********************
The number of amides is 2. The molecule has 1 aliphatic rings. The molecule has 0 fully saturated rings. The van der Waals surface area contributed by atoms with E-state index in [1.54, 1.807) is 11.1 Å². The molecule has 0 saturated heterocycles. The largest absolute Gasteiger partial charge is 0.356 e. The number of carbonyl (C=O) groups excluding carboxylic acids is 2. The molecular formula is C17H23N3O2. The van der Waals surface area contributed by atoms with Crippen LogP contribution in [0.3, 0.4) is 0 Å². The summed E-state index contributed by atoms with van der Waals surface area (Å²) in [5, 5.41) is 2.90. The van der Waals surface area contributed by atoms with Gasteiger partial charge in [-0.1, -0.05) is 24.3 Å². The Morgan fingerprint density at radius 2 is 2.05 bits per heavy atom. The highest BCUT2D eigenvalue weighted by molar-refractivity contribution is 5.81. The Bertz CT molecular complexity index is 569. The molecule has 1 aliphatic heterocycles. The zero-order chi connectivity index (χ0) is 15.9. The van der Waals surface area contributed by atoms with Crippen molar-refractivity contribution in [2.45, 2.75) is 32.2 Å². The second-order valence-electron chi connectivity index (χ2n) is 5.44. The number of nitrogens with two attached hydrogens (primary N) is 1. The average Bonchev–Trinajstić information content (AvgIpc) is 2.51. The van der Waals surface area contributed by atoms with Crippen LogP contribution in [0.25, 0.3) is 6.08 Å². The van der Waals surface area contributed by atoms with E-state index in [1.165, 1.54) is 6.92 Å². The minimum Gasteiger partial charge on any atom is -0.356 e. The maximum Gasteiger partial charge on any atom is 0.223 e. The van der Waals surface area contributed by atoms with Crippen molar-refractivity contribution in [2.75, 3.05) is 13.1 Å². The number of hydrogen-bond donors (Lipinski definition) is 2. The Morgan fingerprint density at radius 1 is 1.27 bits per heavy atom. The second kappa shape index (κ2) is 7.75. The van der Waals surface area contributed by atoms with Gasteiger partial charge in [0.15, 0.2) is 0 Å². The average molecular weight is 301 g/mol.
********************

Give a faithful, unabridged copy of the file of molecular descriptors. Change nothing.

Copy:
The number of amides is 2. The molecule has 1 aliphatic rings. The molecule has 0 fully saturated rings. The van der Waals surface area contributed by atoms with E-state index in [1.54, 1.807) is 11.1 Å². The molecule has 0 saturated heterocycles. The largest absolute Gasteiger partial charge is 0.356 e. The number of carbonyl (C=O) groups excluding carboxylic acids is 2. The molecular formula is C17H23N3O2. The van der Waals surface area contributed by atoms with Crippen LogP contribution in [0.3, 0.4) is 0 Å². The summed E-state index contributed by atoms with van der Waals surface area (Å²) in [5, 5.41) is 2.90. The van der Waals surface area contributed by atoms with Gasteiger partial charge in [-0.1, -0.05) is 24.3 Å². The Morgan fingerprint density at radius 2 is 2.05 bits per heavy atom. The highest BCUT2D eigenvalue weighted by molar-refractivity contribution is 5.81. The Bertz CT molecular complexity index is 569. The molecule has 1 aliphatic heterocycles. The zero-order chi connectivity index (χ0) is 15.9. The van der Waals surface area contributed by atoms with Crippen molar-refractivity contribution in [2.45, 2.75) is 32.2 Å². The second-order valence-electron chi connectivity index (χ2n) is 5.44. The number of nitrogens with two attached hydrogens (primary N) is 1. The average Bonchev–Trinajstić information content (AvgIpc) is 2.51. The van der Waals surface area contributed by atoms with Crippen LogP contribution in [0.25, 0.3) is 6.08 Å². The van der Waals surface area contributed by atoms with E-state index in [1.165, 1.54) is 6.92 Å². The minimum Gasteiger partial charge on any atom is -0.356 e. The maximum Gasteiger partial charge on any atom is 0.223 e. The van der Waals surface area contributed by atoms with Crippen molar-refractivity contribution in [2.75, 3.05) is 13.1 Å². The number of hydrogen-bond donors (Lipinski definition) is 2. The Morgan fingerprint density at radius 1 is 1.27 bits per heavy atom. The second kappa shape index (κ2) is 7.75. The van der Waals surface area contributed by atoms with Gasteiger partial charge in [0.15, 0.2) is 0 Å². The average molecular weight is 301 g/mol.